About now compost collections are growing faster than anything else in the garden.
All those spent annuals, fallen leaves and vegetable and fruit scraps are all ready to be recycled into rich plant food for future seasons.
How you choose to compost them can involve a rich assortment of choices - and it's quite possible to have several methods going at once. In city gardens it's important to have critter-proof compost bins.
Rats and skunks are among urban wildlife that look on fresh compost material as a warm condo plus free lunch. Meanwhile, hungry raccoons damage compost arrangements.
Plastic bins where you add compostible stuff at the top and later remove finished compost from a door at the base are about as critter-proof as compost bins can be. These bins are sometimes available at low cost in municipal or city programs.
The wooden box type of bin generally has a lid and can be lined with wire mesh to stop small animals getting in. Often the front and one side can be removed, making it easier to turn the compost. These can be home-made.
Three wooden boxes in a row means you can be putting compost in one while you are using finished compost from another and going through the turning stage to expose the third bin's contents to oxygen.
Oxygen speeds up composting. Any vegetable garden can have a temporary chicken-wire surround for fallen leaves which decompose over the winter. It's better if material inside is not too heavy because the four or five poles which support the wire must be plunged deeply into the soil.
Kitchen scraps can be dug into the vegetable garden.
One of the best methods is dumping one compost bucket at a time in one small part of a trench and covering that bit with soil immediately.
Other composting methods include: rotating bins, tumbling bins, spreading vegetables and weeds on paths within a vegetable patch, and the 'heap' method (best for rural dwellers).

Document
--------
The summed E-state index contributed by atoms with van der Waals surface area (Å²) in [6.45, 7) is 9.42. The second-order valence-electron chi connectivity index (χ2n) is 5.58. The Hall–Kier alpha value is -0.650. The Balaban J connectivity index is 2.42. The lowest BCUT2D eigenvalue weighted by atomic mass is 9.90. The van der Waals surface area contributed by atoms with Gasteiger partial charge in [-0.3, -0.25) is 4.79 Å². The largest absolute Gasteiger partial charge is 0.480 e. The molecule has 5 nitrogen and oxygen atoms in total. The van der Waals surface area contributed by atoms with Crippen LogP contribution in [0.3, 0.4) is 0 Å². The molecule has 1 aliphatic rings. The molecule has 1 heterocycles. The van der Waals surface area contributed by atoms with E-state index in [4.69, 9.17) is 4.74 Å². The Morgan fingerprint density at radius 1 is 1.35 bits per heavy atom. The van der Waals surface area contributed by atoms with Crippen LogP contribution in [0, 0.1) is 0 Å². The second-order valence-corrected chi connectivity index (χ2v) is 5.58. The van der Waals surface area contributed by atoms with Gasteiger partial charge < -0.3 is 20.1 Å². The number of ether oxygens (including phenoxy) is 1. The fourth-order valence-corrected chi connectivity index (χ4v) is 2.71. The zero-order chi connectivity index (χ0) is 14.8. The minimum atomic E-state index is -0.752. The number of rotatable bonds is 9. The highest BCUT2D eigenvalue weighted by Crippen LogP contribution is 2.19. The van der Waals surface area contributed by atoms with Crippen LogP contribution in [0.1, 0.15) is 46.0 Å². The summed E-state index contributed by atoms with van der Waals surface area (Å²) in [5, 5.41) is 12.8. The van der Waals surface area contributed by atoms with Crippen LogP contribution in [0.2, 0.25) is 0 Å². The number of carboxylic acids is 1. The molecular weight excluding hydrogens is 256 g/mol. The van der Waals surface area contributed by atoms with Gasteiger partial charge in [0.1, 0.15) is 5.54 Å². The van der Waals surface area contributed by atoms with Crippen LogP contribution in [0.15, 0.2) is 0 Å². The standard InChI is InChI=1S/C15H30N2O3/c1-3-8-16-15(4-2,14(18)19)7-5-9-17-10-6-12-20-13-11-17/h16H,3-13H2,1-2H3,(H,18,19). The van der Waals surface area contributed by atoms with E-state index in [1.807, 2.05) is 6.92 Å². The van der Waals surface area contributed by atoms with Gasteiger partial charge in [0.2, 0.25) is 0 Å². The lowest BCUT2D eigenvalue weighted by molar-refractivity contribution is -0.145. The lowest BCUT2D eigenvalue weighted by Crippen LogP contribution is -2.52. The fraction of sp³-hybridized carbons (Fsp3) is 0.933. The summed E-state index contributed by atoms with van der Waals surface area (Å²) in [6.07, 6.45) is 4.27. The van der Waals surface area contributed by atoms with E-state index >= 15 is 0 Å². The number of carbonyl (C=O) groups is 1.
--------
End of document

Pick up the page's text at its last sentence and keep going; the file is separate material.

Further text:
The 'heap' method is simply layering compostibles in a heap in some secluded garden corner.
Various people tweak the composting rules a little depending on whether they garden in urban small space or out-of town large space.
But the basic method is always the same: alternating layers of green waste with brown, dried garden debris.
Green waste includes veggie and fruit scraps, non-seeded weeds, coffee grounds/tea bags and grass clipping. Brown waste includes leaves, dried stems (including pea and bean vines) and straw.
Try to get straw that has few or no seeds. Eggshells contain calcium and can go in compost if they've been dried and crushed. A potato masher turns them into fragments easily. Uncrushed eggshells attract rats that like to eat the bit of egg inside.
Other things that get you into trouble with compost include: pet poop, cooked food, meat, bones, badly diseased leaves, roots of invasive plants and anything that's been herbicided.
Corn cobs, nutshells, and pine cones, heavy waxy leaves and branches are very reluctant to break down - though branch breakdown is hastened if you chop branches into small pieces.
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